The well points are suitably spaced (normal spacing being 100 cm c/c) so as to enclose the whole area to be excavated. The riser pipes at their upper ends are connected to a header pipe which in turn is connected to a high capacity suction pump.
After all the well points are installed and connected, the suction pump is put into operation. Due to suction, the ball valve in the well point gets closed and the ground water is drawn in through the well point screen. The water from the well point is sucked up through the riser pipes, flows through the header pipe and is finally discharged away from the site of the work.
This method can be successfully adopted for depth of excavation up to 18 m. Since the suction pump is normally not used to lift water above 6 m depth, in’ deep excavations, where it is necessary to lower water table to a greater depth, multi- stage system of well point is used..
(6) By constructing sand drains:
Sand drains prove very effective in marshy soils. Soil becomes marshy by the process of deposition of thick layers of clays and silts mixed with organic matter by the passage of time. Marshy soil is thus subjected to capillarity and has a high pore water pressure. When this type of soil is subjected to load, its wet soils contents are gradually pushed out on either side and this results in subsidence of the ground. To avoid this, sand drains are made in the ground. The diameter of the sand drains normally varies between 300 mm to 450 mm and their centre to centre spacing may vary from 3 to 6 metre The hole for making the sand drain can be made by driving steel pipe casting into the ground. The drain holes are driven deeper than the marshy layer possibly up to an underlying rock or firm base. The marsh in the pipes is removed by means of jets. Selected type of sand is then filled into the pipes and the pipes are withdrawn leaving vertical sand piles in the ground. A thick layer of sand (sand blanket) is spread over the entire area to be consolidated. When the sand layer is subjected to load, the water from the muck of the marshy soil gets squeezed into the vertical sand drains.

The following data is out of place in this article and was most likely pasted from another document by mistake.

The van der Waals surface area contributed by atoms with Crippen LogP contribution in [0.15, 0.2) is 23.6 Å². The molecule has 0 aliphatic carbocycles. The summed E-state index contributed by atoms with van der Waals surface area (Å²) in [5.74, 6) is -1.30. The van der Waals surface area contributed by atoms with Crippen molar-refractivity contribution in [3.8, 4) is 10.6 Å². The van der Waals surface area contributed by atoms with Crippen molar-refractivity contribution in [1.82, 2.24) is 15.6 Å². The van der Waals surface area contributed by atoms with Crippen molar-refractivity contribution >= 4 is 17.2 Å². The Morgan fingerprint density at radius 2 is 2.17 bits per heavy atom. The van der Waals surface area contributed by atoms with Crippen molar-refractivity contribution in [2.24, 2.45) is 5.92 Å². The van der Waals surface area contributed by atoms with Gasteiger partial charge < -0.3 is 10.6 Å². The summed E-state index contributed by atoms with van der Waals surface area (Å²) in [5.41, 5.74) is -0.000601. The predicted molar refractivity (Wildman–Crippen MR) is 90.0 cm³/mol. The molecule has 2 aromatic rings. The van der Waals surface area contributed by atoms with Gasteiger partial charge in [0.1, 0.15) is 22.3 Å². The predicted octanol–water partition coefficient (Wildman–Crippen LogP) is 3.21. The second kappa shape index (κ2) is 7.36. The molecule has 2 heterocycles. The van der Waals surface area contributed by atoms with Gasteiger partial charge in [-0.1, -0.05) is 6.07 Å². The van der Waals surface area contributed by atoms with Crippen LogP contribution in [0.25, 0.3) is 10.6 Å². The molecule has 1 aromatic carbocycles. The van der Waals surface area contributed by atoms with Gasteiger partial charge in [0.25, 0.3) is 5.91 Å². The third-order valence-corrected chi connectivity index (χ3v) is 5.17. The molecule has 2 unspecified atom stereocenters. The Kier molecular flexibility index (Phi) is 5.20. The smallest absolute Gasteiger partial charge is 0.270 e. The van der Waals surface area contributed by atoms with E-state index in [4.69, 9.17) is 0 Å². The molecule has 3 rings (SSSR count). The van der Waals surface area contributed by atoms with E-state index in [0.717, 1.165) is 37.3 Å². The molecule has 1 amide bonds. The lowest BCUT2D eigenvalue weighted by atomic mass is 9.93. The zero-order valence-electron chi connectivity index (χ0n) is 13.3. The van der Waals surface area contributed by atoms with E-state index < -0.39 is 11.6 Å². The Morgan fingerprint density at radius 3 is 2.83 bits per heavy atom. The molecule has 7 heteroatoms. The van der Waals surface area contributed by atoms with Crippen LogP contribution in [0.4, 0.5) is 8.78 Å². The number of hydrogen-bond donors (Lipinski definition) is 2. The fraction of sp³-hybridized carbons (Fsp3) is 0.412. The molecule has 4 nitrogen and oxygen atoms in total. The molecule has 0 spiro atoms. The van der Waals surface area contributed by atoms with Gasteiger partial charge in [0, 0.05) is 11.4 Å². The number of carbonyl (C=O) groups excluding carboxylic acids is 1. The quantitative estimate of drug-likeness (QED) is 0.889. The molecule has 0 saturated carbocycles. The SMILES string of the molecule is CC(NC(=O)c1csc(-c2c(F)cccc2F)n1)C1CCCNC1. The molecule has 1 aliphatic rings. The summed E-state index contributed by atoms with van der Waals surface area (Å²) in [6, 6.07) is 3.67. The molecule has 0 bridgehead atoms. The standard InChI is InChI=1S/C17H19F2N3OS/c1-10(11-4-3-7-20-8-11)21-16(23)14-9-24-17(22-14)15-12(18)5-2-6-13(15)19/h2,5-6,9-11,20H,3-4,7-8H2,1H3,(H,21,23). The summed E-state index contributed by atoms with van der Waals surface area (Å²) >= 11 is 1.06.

By capillary action, the water from the sand drains rises up and is fed into the sand blanket from where, it can be drained out. The objective of consolidation of soil by this method is to develop increased soil resistance to superimposed loads usually consisting of earth fills in highway or airport construction.
Well point system is rendered ineffective in very fine sands, silts or clay, because such soils tend to hold the water by capillary action and offer great resistance to percolation. It has been established that if a direct current is passed through a soil of low permeability, its rate of drainage is greatly increased. In the process of Electro-Osmosis, steel rods forming the positive electrodes are driven in to the soil midway between the well-points, which are made to act as negative electrodes. When electric current is passed, the ground water flows towards the negative electrode (well-points) and is pumped out. This requires very expensive equipment and hence it is rarely used.